The brain is also a monument to inertia: once it has started going down a certain path, it’s very hard indeed to persuade it to change course. I find I have to be firm, focused, and relentless, and since I also have CRPS-related ADD and periods of unbelievable vacuousness, that’s tricky… (I’m working on how to construct a webpage that has all my tricks and routines easily accessible, so I don’t have to remember what to do when my memory is at its worst. It’s a heck of a design problem.)

One good way to access the central nervous system (CNS) in a way that specifically rebalances some of the most critical areas of the autonomic nervous system (ANS) is through bodywork, like therapeutic massage and craniosacral therapy (these link to my providers — both warmly recommended.) Here are a few of the reasons why.

  • Humans, and other mammals, are hardwired to respond deeply to touch. The “safe touch” of good bodywork is profoundly soothing to the ANS, and since the ANS drives the multi-system dysregulation of chronic CRPS, this is a powerful thing.
  • The rocking motions of massage stimulate the parasympathetic nervous system, which has a lasting calming effect.
  • It releases endorphins, which reduces pain and brightens mood.
  • The tissue stimulation improves and stabilizes blood pressure and circulation, major factors with CRPS and dysautonomia.
  • Swelling goes down, as circulation is mobilized.
  • Hyperesthesia (pain to light touch) and allodynia (blunted sense of touch) improve because of something that clinicians call “desensitization”, a hostile sounding word which really means, “developing appropriate sensation.”
  • Hormones stabilize, perhaps due to the improved circulation and more stable ANS.
  • More stable hormones improve mood, reduce pain, and stabilize immune and inflammatory responses.

Therapeutic bodywork does all that. There is no pill or surgery in the world that can come close. Once I get my links sorted out, I’ll rewrite that for the medical blog. The value of good bodywork simply can’t be overstated.

A couple of weeks ago, during several treatments in a row, I had the curious sensation that my right arm and shoulder were being knitted back into my body. I hadn’t realized until then just how completely I had succeeded in shutting them out.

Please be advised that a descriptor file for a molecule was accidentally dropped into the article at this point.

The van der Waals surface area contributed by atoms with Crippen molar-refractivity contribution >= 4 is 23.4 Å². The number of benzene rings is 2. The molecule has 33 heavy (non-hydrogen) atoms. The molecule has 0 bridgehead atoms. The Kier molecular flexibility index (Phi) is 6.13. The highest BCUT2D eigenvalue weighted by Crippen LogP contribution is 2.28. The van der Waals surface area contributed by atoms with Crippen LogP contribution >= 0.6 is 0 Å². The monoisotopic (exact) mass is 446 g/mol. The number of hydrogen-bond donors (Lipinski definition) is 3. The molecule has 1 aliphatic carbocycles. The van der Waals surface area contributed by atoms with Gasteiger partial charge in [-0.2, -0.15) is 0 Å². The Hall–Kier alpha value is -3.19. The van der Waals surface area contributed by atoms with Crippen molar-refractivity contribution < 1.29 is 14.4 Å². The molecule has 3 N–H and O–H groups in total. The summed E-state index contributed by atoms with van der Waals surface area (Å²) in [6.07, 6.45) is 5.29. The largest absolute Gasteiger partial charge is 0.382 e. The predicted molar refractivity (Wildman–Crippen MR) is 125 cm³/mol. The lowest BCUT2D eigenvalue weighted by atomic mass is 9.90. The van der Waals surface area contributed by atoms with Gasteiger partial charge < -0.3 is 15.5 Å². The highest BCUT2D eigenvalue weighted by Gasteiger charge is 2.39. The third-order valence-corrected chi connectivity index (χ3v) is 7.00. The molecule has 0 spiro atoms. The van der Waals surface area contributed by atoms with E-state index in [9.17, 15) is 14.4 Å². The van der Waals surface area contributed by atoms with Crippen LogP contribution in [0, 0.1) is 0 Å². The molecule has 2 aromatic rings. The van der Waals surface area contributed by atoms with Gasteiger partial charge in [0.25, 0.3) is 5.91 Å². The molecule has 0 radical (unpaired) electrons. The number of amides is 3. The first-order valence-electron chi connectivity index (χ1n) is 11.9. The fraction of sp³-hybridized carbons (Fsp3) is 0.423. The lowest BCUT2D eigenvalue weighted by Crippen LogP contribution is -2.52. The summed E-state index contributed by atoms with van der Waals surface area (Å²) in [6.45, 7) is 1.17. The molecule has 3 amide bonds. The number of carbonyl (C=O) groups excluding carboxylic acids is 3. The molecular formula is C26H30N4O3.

The still, quiet voice inside me indicated that dissociation should be intentional, purposeful, and temporary; if I wanted to be well, it could not be habitual. My inward guidance wasn’t telling me to stop dissociating (that is, mentally and emotionally separating myself from that part of my body), but to do so only when I needed to, to separate from too much pain.

Remaining dissociated is like disowning that part of my body, and I can’t persuade it to do anything when I’ve essentially cut it off. I need to persuade it to heal, and that’s a tall order.

During today’s craniosacral treatment (from the delightful and competent Sonja Sweeney), I remembered standing on the wall of my French-bed corner garden a few years ago, right before I fell off it and smashed my tailbone on the edge of a ramp. Pathetic lavender and dying weeds filled most of the bed, since I hadn’t gotten far with digging it up. Behind the glorious, fragrant, massive rosemary against the back edge, a 20-year-old growth of climbing roses spilled green and pink everywhere.

I had just completed a course of treatment that put my insides in the best shape they’d been in years. My stomach no longer bothered me, I was healthier and stronger, my stamina was better, and I was still inside the five-year mark with RSD.

What’s interesting is that, during this treatment, I was remembering the moment right before I got injured, not right after. My eyes were filled with roses and my nose with rosemary, and I was sketching out great plans for my bit of garden.

As I walked away after my treatment, that quiet inward voice said, “Remember pre-injury, not post injury. Remember that.”

It had to start with the rosy garden, because before the CRPS injury, I was working at Borland and was so involved with my work (which I loved) that I really had no idea how magnificently fit my body was, by the time I got injured. I simply didn’t notice it.

I enjoyed the activities of riding to work and running miles through the redwoods, but when I thought of my body, it was to criticize function, appearance, or both. (Except occasionally when I noticed those legs… :-))

In the rosy garden, I was aware of being better. And that was the point.

My brain needs something to reach for that has inward meaning and emotional oomph, so vague dissatisfaction is not a helpful point of reference. A sturdy inward “YES” is the goal: re-remembering this body, with all attached limbs fully integrated, blood coursing warmly throughout, everything moving and working, and that radiant feeling of blooming health and returning vigor.

I’m 46. I don’t expect feel the way I did when I was 34. But I know 60-year-olds who could kick the ass of me at 34. Being well is not an unreasonable idea, keeping in mind that I’m going forward, not back.

I’m inventing a frame of mind that doesn’t exist yet. Both remembering and re-membering give me important clues as to what it should be. I’m delighted to have figured that out.